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RULE §558.405Standards Specific to Agencies Licensed to Provide Home Dialysis Services

(a) License designation. An agency may not provide peritoneal dialysis or hemodialysis services in a client's residence, independent living environment, or other appropriate location unless the agency holds a license to provide licensed home health or licensed and certified home health services and designated to provide home dialysis services. In order to receive a home dialysis designation, the agency must meet the licensing standards specified in this section and the standards for home health services in accordance with Subchapter C of this chapter (relating to Minimum Standards for All Home and Community Support Services Agencies) and §558.401 of this subchapter (relating to Standards Specific to Licensed Home Health Services), except for §558.401(b)(2)(A) and (B) of this subchapter. If there is a conflict between the standards specified in this section and those specified in Subchapter C of this chapter and §558.401 of this subchapter, the standards specified in this section will apply to the home dialysis services.

(b) Governing body. An agency must have a governing body. The governing body must appoint a medical director and the physicians who are on the agency's medical staff. The governing body must annually approve the medical staff policies and procedures. The governing body on a biannual basis must review and consider for approval continuing privileges of the agency's medical staff. The minutes from the governing body of the agency must be on file in the agency office.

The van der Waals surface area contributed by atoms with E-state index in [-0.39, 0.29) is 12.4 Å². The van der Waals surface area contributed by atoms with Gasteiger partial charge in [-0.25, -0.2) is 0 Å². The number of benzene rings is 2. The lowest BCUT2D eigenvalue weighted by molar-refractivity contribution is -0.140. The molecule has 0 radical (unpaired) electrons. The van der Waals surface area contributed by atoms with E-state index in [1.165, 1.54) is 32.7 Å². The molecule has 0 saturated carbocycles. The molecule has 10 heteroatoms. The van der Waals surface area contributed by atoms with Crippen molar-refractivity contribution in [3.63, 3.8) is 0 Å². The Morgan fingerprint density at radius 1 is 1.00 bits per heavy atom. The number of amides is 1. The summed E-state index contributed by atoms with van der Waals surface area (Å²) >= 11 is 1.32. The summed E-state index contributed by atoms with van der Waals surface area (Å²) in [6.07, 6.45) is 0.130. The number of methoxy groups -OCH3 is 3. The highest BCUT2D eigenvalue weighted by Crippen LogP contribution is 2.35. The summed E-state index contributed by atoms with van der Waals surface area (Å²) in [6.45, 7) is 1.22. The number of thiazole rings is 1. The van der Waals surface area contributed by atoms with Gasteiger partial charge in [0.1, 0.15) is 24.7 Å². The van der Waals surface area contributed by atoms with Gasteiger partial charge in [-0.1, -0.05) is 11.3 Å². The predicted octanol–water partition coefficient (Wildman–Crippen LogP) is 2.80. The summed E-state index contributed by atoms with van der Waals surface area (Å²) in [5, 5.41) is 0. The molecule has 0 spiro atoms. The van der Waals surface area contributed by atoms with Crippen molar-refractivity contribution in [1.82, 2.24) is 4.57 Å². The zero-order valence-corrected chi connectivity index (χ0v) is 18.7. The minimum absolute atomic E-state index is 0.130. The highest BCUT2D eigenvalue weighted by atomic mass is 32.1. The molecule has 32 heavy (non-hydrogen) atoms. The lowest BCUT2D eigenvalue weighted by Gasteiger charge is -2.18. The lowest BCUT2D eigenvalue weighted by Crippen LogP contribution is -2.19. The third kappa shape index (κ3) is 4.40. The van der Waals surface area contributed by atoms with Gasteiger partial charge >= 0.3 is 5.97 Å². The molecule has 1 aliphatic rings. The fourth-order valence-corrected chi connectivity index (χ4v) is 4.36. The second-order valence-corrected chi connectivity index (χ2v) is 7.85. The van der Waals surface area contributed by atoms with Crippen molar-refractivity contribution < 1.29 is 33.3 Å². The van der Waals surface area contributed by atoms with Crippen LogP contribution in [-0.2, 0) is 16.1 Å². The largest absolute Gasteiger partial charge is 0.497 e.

(c) Qualifications and responsibilities of the medical director.

  (1) Qualifications. The medical director must be a physician licensed in the State of Texas who:

    (A) is eligible for certification or is certified in nephrology or pediatric nephrology by a professional board; or

    (B) during the five-year period prior to September 1, 1996, served at least 12 months as director of a dialysis facility or program.

  (2) Responsibilities. The medical director must:

    (A) participate in the selection of a suitable treatment modality for all clients;

    (B) assure adequate training of nurses in dialysis techniques;

    (C) assure adequate monitoring of the client and the dialysis process; and

    (D) assure the development and availability of a client care policy and procedures manual and its implementation.

(d) Personnel files. An agency must have individual personnel files on all physicians, including the medical director. The file must include the following: